Bruins On The Brink (Again)

The Boston Bruins find themselves in familiar yet altogether foreign territory heading into Game 6 of the Stanley Cup Final. One on hand, they face the task of holding serve on home ice in order to push the series to a deciding 7th game, a situation that has a distinct 2011 feel to it.

At the same time, the 2013 version of this team now finds themselves trailing a series for the first time in this year’s playoffs, and will be playing in their first non-Game 7 elimination match.

It all adds up to one (or two) last gasp(s) for the Bruins, who might just have to do it without one of their most important players going forward.

(Rob Grabowski-USA TODAY Sports)
(Rob Grabowski-USA TODAY Sports)

Game 5: Bruins Lose, Bergeron Injured

With all the talk of Corey Crawford’s shaky glove heading after Game 4, the Bruins made it relatively easy on him to temper that narrative in Game 5. Boston fired 25 shots on net, and did little to counteract the continued breakout of Patrick Kane, who potted 2 goals and had several other fine chances along the way.

Oddly enough, it was only after it was clear that Patrice Bergeron wouldn’t be returning to the game that the Bruins began to turn it on. David Krejci fed a hungry Zdeno Chara with a nifty feed from behind the net in the 3rd to make it 2-1, and it seemed as though these two teams were heading to yet another OT.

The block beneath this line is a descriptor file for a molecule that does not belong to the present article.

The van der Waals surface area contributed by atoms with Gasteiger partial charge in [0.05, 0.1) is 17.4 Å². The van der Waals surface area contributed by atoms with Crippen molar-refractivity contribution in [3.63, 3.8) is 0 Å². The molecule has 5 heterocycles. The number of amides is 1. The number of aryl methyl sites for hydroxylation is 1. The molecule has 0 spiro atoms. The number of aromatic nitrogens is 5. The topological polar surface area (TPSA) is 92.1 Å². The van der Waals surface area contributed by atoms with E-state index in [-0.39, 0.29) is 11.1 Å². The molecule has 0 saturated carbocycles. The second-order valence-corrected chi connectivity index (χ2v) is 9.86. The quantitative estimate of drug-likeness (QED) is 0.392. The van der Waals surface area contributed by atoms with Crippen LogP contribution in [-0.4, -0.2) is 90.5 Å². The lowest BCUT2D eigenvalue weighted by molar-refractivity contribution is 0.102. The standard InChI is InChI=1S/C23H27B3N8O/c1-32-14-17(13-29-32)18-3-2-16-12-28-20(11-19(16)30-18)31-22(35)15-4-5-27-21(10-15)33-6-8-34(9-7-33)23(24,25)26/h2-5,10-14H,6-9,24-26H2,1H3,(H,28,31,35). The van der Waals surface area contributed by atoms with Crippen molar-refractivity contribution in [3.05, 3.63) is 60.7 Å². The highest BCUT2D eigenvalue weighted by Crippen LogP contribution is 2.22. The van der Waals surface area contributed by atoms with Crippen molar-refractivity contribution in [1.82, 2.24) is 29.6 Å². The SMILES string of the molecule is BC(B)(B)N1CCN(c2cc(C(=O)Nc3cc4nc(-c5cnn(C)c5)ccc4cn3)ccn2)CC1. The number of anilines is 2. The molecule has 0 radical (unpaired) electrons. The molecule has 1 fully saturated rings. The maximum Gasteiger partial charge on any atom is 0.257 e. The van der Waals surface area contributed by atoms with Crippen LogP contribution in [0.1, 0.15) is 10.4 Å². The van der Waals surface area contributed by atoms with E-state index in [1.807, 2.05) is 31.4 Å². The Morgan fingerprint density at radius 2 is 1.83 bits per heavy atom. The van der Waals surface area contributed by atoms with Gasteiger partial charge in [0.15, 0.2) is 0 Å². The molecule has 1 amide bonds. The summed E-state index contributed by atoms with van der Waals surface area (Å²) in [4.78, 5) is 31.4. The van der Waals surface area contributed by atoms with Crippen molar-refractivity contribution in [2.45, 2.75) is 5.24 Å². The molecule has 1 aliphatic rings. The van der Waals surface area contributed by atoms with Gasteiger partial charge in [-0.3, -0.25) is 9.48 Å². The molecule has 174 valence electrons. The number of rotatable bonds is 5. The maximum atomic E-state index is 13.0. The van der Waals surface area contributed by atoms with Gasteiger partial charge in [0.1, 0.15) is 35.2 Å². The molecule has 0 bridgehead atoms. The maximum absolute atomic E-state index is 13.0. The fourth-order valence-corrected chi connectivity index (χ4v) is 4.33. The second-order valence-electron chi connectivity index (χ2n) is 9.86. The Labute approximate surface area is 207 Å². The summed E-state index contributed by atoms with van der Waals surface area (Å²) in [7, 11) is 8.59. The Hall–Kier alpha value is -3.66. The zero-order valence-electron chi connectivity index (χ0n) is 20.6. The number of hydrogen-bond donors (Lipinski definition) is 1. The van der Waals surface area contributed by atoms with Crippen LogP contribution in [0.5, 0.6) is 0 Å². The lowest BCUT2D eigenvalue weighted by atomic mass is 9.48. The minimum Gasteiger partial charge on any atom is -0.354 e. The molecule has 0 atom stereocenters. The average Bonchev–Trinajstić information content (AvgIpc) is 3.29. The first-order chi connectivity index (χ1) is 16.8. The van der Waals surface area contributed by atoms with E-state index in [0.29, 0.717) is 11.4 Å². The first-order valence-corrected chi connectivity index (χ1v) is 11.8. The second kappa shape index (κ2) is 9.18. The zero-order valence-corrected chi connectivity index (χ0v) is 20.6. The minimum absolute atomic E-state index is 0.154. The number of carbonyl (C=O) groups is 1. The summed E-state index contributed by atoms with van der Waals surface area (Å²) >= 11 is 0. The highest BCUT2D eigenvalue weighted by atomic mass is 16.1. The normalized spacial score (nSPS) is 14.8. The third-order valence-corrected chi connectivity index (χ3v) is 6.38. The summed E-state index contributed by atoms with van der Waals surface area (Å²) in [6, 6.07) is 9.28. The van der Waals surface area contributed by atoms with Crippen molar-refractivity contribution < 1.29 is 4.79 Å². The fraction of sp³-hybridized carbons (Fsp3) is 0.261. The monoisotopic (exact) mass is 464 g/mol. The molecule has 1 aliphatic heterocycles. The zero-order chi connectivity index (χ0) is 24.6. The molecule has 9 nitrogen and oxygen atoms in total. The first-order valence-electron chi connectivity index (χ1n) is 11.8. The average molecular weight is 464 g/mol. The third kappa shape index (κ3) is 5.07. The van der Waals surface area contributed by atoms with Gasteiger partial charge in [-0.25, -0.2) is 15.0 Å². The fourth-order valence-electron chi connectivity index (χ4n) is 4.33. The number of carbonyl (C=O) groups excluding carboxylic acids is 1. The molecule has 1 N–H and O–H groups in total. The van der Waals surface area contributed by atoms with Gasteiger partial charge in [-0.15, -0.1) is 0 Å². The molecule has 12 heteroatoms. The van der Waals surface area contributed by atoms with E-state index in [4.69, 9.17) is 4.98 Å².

That kind of magic was isn’t in those cards, however, and David Bolland’s empty netter late in the 3rd iced it for the Blackhawks.

The big story on the night was the absence of Bergeron, who played only 11 shifts in 6:06 of ice time. After seeing limited ice time in the 2nd, information on his status began to trickle out on via CBC:

After the game, the speculation was that he had suffered a spleen injury, courtesy of this tweet:

https://twitter.com/RealKyper/status/348653303749545985

According to the Bruins twitter feed, Bergeron was discharged from the hospital and was flying home with his teammates on Sunday, which is encouraging. It makes you wonder whether Claude Julien knew about his condition prior to the game, prompting the insertion of Carl Soderberg and his C exoperience into the lineup. The Swede looked good in his first NHL playoff game, but obviously if Bergeron were to miss the rest of the series, it would be a serious dent in the Bruins chances at making a Cup Final comeback.

*Update, via Twitter*

Also sounds like it could be a kidney issues, but nobody really knows for sure at this point.

The Boychuk Hit

The other big story from Game 5 was the following hit delivered by Johnny Boychuk on Jonathan Toews:

YouTube player

While much of the attention was on Bergeron being forced out of action, people slowly began to notice that Toews also wasn’t seeing much ice time. Visible on the bench, Toews did not see the ice at all in the 3rd, most likely as a result of the effects of the hit from Boychuk. The initial and ongoing outcry was for a suspension, but on Sunday morning, it was confirmed that there would be no supplemental discipline.